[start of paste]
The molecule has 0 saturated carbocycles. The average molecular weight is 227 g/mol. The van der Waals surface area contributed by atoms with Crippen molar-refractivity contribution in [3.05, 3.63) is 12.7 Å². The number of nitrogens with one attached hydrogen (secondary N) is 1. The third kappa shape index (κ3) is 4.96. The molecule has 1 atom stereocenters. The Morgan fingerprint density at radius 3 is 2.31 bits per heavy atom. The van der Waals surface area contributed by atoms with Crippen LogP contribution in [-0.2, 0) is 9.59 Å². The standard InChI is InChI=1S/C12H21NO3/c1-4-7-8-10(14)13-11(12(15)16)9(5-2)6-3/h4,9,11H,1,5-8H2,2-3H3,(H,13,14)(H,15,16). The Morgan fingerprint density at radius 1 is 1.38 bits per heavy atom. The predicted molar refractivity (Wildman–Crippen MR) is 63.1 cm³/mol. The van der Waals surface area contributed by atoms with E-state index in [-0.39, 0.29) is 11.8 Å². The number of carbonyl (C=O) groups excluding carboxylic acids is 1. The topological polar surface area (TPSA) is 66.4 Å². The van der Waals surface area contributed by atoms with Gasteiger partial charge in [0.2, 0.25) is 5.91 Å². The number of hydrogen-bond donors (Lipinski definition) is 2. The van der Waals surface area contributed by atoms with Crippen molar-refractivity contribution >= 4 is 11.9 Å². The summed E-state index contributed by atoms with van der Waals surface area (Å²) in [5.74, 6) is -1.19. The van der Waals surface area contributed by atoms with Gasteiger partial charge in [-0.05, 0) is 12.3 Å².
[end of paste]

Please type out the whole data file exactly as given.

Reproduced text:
The molecule has 0 saturated carbocycles. The average molecular weight is 227 g/mol. The van der Waals surface area contributed by atoms with Crippen molar-refractivity contribution in [3.05, 3.63) is 12.7 Å². The number of nitrogens with one attached hydrogen (secondary N) is 1. The third kappa shape index (κ3) is 4.96. The molecule has 1 atom stereocenters. The Morgan fingerprint density at radius 3 is 2.31 bits per heavy atom. The van der Waals surface area contributed by atoms with Crippen LogP contribution in [-0.2, 0) is 9.59 Å². The standard InChI is InChI=1S/C12H21NO3/c1-4-7-8-10(14)13-11(12(15)16)9(5-2)6-3/h4,9,11H,1,5-8H2,2-3H3,(H,13,14)(H,15,16). The Morgan fingerprint density at radius 1 is 1.38 bits per heavy atom. The predicted molar refractivity (Wildman–Crippen MR) is 63.1 cm³/mol. The van der Waals surface area contributed by atoms with E-state index in [-0.39, 0.29) is 11.8 Å². The number of carbonyl (C=O) groups excluding carboxylic acids is 1. The topological polar surface area (TPSA) is 66.4 Å². The van der Waals surface area contributed by atoms with Gasteiger partial charge in [0.2, 0.25) is 5.91 Å². The number of hydrogen-bond donors (Lipinski definition) is 2. The van der Waals surface area contributed by atoms with Crippen molar-refractivity contribution >= 4 is 11.9 Å². The summed E-state index contributed by atoms with van der Waals surface area (Å²) in [5.74, 6) is -1.19. The van der Waals surface area contributed by atoms with Gasteiger partial charge in [-0.05, 0) is 12.3 Å².